At first I thought it was a fluke, until I began to read about similar cases. First in the book Cradle to Cradle, and I began to suspect that whenever science and especially certain scientist made headway into real change, a different way of thinking about our future, they were stopped in their tracks. Corporate funding krept into science, research embedded in the neoliberal program. It is not a happy thought. I have no idea how this plays out globally, I am not optimistic, but not desperate either. 

I recently returned to a research institute. As an archaeologist I am trained to create stories of other (past) worlds based on limited clues. I will offer my skills not in the archaeology department this time, but in art and design. Speculative design will be my focus, imagining other worlds, not just for our shared future, but parallel ones that have always been here, but ignored mostly. It will be even possible to imagine worlds where fields were never large scale mono-crop. where other cultural accomplishments not simply crushed and ignored, but nurtured into different ideas and hypotheses, different, pluralistic sciences. I gladly accept this assignment. Reverse Pluricide!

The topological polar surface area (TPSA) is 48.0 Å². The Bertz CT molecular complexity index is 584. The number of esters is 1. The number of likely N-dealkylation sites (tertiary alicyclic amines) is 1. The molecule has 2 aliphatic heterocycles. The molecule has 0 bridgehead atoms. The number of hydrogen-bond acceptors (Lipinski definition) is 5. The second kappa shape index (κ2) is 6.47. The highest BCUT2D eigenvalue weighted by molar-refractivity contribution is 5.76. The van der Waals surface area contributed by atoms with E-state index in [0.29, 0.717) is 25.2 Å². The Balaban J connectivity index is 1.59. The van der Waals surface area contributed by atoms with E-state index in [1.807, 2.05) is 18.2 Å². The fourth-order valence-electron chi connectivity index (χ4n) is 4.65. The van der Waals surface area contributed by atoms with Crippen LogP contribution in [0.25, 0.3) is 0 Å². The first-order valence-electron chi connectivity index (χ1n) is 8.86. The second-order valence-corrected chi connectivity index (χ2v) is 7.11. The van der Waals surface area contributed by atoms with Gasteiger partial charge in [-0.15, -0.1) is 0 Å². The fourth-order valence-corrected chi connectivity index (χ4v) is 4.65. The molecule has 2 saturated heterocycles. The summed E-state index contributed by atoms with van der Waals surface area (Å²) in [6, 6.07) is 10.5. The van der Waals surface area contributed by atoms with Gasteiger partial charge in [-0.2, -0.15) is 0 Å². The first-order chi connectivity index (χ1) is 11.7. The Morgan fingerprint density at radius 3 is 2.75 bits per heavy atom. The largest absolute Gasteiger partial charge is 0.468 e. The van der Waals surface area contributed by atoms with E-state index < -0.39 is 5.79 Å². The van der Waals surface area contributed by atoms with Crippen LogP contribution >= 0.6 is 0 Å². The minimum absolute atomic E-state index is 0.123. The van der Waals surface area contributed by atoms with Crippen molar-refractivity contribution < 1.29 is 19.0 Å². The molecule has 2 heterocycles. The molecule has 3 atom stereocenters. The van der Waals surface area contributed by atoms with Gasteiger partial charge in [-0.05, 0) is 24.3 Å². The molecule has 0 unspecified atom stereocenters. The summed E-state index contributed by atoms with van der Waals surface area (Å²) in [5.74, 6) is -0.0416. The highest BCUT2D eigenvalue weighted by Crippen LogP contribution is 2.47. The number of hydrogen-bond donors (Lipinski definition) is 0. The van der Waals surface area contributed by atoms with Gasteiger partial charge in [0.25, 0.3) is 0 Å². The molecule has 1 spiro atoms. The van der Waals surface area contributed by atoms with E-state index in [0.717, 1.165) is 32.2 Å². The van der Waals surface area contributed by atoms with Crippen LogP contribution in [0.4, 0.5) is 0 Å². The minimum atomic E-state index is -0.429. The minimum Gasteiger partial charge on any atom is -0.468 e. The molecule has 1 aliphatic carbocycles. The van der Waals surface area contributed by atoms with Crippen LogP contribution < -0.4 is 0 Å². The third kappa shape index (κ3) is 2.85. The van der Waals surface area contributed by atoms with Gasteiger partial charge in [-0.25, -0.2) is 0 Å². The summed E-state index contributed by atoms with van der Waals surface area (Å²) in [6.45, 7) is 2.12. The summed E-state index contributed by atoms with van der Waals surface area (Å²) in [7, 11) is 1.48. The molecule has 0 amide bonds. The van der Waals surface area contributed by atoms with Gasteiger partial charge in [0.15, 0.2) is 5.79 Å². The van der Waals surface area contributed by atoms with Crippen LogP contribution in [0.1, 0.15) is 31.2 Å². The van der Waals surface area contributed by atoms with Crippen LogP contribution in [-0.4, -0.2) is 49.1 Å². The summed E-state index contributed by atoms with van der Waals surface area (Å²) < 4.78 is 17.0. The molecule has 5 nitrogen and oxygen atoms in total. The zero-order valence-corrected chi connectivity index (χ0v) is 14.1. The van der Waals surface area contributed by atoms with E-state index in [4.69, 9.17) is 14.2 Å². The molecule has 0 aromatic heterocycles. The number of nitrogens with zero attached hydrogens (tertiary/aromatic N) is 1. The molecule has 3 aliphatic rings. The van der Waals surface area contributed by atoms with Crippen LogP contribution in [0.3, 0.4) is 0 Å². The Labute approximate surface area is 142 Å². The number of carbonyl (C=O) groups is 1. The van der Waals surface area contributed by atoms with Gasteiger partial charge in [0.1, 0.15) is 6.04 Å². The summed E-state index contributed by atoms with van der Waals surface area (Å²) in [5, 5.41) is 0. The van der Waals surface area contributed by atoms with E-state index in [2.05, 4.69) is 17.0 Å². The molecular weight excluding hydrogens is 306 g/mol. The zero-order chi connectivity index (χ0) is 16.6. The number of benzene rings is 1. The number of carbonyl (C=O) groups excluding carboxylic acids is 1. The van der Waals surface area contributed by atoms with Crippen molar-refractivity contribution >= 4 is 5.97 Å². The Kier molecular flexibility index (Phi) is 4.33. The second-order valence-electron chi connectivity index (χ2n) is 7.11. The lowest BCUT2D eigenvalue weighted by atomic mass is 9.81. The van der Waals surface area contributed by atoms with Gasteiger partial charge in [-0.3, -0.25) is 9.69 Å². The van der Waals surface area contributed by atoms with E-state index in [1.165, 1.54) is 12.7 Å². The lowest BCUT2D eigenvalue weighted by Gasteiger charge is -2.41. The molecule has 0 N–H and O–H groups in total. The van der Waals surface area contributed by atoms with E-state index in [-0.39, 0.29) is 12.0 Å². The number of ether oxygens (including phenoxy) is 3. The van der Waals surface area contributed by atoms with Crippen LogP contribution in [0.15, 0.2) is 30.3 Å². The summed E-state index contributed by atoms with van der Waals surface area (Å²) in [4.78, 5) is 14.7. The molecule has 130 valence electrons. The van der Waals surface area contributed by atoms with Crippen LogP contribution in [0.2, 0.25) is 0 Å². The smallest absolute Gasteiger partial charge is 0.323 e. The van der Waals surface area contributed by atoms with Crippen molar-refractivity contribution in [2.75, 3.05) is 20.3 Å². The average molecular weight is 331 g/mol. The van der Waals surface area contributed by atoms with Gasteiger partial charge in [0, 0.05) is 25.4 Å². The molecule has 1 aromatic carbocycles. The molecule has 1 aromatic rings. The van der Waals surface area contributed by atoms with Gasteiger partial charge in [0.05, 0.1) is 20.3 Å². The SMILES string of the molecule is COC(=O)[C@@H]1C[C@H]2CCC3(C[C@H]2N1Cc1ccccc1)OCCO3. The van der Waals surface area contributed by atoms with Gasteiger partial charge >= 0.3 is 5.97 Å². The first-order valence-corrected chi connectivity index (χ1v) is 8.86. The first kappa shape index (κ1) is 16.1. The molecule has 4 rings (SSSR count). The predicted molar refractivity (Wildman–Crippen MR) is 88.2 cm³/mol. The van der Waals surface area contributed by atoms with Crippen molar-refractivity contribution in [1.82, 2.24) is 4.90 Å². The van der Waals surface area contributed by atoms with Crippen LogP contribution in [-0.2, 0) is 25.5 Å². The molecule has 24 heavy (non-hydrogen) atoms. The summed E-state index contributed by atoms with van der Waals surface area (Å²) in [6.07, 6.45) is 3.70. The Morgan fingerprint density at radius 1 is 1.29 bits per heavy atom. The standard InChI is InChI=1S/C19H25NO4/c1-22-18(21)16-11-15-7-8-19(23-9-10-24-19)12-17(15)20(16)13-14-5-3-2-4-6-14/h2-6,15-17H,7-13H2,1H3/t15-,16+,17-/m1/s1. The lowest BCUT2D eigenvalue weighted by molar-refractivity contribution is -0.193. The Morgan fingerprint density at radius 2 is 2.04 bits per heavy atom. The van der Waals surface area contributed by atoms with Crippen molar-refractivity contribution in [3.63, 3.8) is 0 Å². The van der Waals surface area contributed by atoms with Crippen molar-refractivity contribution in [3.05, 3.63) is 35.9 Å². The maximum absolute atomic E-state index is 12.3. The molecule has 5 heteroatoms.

La via Campesina – Artists for Food Sovereignty 

As a fan of running, hiking, camping and organic farming, I’ve always been conscious of the materials I use and carry, the cups, plates, pots and pans. Carry water bottles, first the plastic Nalgene and increasingly, stainless steel, to keep things cool, but also warm, as a preferred material for the thermos. When not hiking lightweight, just staying longer term in different places, I always like yo bring my own ceramic cup, one of my favorites is made from clay from my homeland. It is easy to carry and immediately provides me with a sense of belonging in a new place when I drink coffee from my cup. The cup has a stamp of place of origin.